GreenFuel, by the way, is cool. The MIT spin-off is deploying solar bioreactors that remove global-warming carbon dioxide from power plant flue gases by bubbling them through sun-drenched algae slurries that are harvested daily to produce biodiesel and ethanol, thereby helping save the world with cheap and clean energy. OK?

Well, not OK. Clarifying my first mistake led to a second. A couple of reporters followed up by asking whether Polaris and I are turning to cool energy start-ups because, now that the Internet Bubble has burst, there are no more good investment opportunities in infotech. No. Polaris is a diversified venture investing partnership. We just raised $1 billion into our 5th venture fund and plan to continue investing in infotech, biotech, nanotech, … and now also, starting with GreenFuel, in what I call enertech. OK?

Well, not OK. It turns out, as I learned at our first partners meeting after the GreenFuel coverage, Polaris made enertech investments before GreenFuel. The best example is another cool company called Athenix, which provides genes and enzymes for the bioconversion of biomass, like corn stover, straw, and dried grains, into biofuels.And then I looked at the ENERGY relevance of the five other Polaris-backed start-ups on whose boards I serve: Ember, SiCortex, Paratek, Narad, and Mintera.

Ember provides milliwatt semiconductor radios and networking software for embedded microcontrollers, many of which are used in residential, commercial, and industrial energy (HVAC and lighting) management systems.SiCortex is developing Linux superclusters that will improve the energy efficiency of scientific computing by a factor of 100 — two orders of magnitude. Paratek is developing tunable ceramic radio frequency components for cellphones that will increase their range and energy efficiency, and might as much as double their battery life.The last two of my "energy" investments, Narad and Mintera, are helping build the future broadband Internet, enabling substitutions of cheap and clean communication for expensive and environmentally damaging transportation.

Narad provides equipment to cable television operators so they can offer gigabit switched Ethernet services for broadband Internet access.Mintera provides equipment to telephone, television, and Internet carriers for 40-gigabit-per-second (40Gbps) ultra-long-haul DWDM optical transport.What better way to ease the world's looming energy crisis than reducing demand for fossil guzzling and carbon emitting commuting and other unpleasant forms of travel?

So, no, GreenFuel is not the first energy investment made by Polaris and me.

Which leads to fixing yet another mistake. After the GreenFuel announcement, I was buried in business plans from companies developing new energy reserves or power generating plants of various kinds around the world. While many of these are promising energy investments, they are mostly not right for Polaris and especially me. Saying we invest in "energy" is a problem.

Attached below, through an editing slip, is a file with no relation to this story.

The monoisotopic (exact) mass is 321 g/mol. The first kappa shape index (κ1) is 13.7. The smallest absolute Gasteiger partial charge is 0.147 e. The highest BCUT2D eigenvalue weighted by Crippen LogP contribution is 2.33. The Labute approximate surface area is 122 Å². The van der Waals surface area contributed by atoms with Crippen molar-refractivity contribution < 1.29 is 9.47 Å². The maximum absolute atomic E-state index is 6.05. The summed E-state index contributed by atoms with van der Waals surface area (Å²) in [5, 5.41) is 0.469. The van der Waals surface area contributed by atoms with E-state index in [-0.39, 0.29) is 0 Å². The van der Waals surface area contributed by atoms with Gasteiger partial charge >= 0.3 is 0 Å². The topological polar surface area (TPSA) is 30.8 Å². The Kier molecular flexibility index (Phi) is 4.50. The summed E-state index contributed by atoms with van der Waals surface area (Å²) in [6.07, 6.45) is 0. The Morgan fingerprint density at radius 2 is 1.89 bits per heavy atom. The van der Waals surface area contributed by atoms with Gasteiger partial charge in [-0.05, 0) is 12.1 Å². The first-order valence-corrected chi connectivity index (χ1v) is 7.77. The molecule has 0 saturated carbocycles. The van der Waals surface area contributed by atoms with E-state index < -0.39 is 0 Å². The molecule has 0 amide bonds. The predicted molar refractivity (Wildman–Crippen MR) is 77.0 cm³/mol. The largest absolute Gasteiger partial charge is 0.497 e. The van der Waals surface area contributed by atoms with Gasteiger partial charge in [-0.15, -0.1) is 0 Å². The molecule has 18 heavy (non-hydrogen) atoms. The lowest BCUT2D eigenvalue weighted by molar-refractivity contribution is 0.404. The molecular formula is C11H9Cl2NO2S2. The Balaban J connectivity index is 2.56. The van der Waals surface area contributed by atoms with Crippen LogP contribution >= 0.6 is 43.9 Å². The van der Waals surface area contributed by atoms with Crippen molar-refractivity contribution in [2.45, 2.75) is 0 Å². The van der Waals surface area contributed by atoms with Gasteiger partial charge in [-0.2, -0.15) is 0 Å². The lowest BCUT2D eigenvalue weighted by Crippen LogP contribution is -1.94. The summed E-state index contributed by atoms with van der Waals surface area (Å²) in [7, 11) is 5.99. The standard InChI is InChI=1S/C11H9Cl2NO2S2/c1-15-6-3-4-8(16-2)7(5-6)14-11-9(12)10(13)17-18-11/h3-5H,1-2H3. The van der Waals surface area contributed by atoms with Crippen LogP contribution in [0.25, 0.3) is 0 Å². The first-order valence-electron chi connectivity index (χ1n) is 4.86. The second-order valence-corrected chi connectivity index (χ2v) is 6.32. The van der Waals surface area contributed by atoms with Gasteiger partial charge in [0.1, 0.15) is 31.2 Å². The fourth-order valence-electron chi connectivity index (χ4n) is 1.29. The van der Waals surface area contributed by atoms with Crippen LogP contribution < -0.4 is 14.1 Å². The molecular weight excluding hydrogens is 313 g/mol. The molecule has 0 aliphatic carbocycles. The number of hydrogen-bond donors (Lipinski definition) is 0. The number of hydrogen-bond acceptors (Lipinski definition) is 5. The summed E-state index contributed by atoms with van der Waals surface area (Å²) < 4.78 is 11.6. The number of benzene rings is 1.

So, after consultation with experts, I say I am not looking for "energy" investments or "renewables" investments or "cleantech" investments, but for Boston-based early-stage ENERTECH investments, like GreenFuel. Short for energy technology, "enertech" also poetically extends the familiar family of investment categories: infotech, biotech, nanotech, and now … enertech.

My recent interest in enertech was provoked by Susan Hockfield, MIT's new president. She announced last year that energy would be a major focus of MIT's formidable innovation machine. The MIT Energy Research Council that President Hockfield established last year just issued its first report:

Last week was Energy Week at MIT. ... Fresh back from MIT's Energy Week, I'd like to say that MIT will soon save the world with cheap and clean energy. But, success is not assured.

Oil and gas seem to be running out, but if not running out, they sure are expensive these days. They mostly come from ungrateful regions of the world. Their burning releases pollutants including especially carbon dioxide (CO2), which is widely reported to cause global warming, more dangerous hurricanes, and rising oceans that will eventually turn Boston into Atlantis.

Coal is cheap and plentiful, but also dirtier, including much more CO2, and not ideal for cars and jets. Some folks think that coal needs urgently to be gasified.

Since all fossil fuels — oil, gas, coal — dump global-warming CO2 into our atmosphere, there is a lot of talk about "carbon sequestration," including pumping CO2 back into the ground to help get the oil out. This sounds to me a lot like burying nuclear wastes. Excuse me for mentioning that GreenFuel promises not to expensively sequester CO2, but to recycle it productively into biofuels.

Biofuels can be cheap and clean, but they also release CO2 when burned. On the other hand, they capture CO2 when grown. Ethanol is a coming thing.